Yet Another Outbreak Strikes: Yellow Fever in Brazil


            Brazil has had a disheartening start to 2017, with 555 suspected cases of yellow fever and 107 deaths reported. Thus far, 87 of the suspected cases have been confirmed, 26 have been discarded, and the remaining 442 remain under investigation. Among the deaths, 42 of the 107 are confirmed to have been a direct result of yellow fever infection [1].


Yellow fever is a virus transmitted by mosquito, and is typically found in tropical and subtropical areas across Africa and South America. Most of those infected only have mild symptoms for a short period of time, which may include fever, chills, vomiting, fatigue, and general body aches. However, approximately 15% of cases will develop into more serious symptoms, which can result in severe fever, jaundice, and/or hemorrhage. Approximately 20-50% of severe yellow fever cases result in death [2].


There are three different transmission cycles of yellow fever. The first, sylvatic (jungle) yellow fever, occurs when a monkey with yellow fever is bitten by infected mosquitos in a rainforest, who then bite and infect other monkeys. Monkeys are the primary reservoir of yellow fever. The intermediate transmission cycle involves the infection of both humans and monkeys by semi-domestic mosquitoes, who breed both in the wild and around households [3]. The urban yellow fever transmission cycle occurs when the disease is introduced into heavily populated urban areas, and is spread by the aedes aegypti mosquito, which is also a vector for the Zika virus [4].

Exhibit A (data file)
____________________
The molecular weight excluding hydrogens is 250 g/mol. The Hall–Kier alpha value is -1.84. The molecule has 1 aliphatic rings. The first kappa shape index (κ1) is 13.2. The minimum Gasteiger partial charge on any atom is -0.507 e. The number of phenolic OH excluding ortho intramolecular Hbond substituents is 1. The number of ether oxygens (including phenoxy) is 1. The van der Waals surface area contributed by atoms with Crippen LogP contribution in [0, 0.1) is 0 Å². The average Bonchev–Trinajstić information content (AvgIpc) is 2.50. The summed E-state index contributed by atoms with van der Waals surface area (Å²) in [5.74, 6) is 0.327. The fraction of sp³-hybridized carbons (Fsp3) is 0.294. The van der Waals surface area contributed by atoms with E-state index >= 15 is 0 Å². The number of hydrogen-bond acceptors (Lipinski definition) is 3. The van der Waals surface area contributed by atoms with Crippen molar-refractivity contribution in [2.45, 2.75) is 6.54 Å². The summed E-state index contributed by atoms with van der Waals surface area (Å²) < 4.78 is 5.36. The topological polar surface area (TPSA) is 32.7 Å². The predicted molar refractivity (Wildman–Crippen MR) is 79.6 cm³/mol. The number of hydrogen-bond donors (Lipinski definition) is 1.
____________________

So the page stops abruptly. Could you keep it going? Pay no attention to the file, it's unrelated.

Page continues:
It can be difficult to diagnose yellow fever during the beginning stages due to its similar presentation to other mosquito-borne illnesses such as dengue fever and malaria [5]. This presents an added challenge to identifying cases quickly in order to more effectively control the outbreak. 


The suspected cases have been reported in the following Brazilian states: Minas Gerais, Espírito Santo, Bahia, São Paulo, Mato Grosso do Sul, Goiás, and the Federal District. The Brazilian Ministry of Health reported that, to date, there have only been records of wild yellow fever. Despite the fears of many that it will spread to urban areas, the last cases of urban yellow fever were recorded in 1942. [1]


This outbreak is startling, given that there were only seven total number of confirmed cases in Brazil last year, of which five died. Last year’s affected areas include Goiás, São Paolo, and Amazonas. At this point, it is still unclear what factors have caused the rise in cases [7].


In response to the outbreak, the governor of Minas Gerais has declared a 180-day state of emergency. In January, the Brazilian Ministry of Health distributed 650,000 doses of the yellow fever vaccine as standard monthly routine, and has since distributed an extra 5.4 million doses to the affected states [1]. The Ministry of Health has created designated Yellow Fever Vaccine Recommendation Areas, and is encouraging everyone residing in, as well as anyone traveling to rural or forested regions within those areas, to get vaccinated.


The last two years have posed unexpected health threats to the residents of Brazil. The Ministry of Health must keep vigilant, and both the communities in Brazil and surrounding countries must engage in public health efforts to reduce the amount of disease inflicted upon the population.























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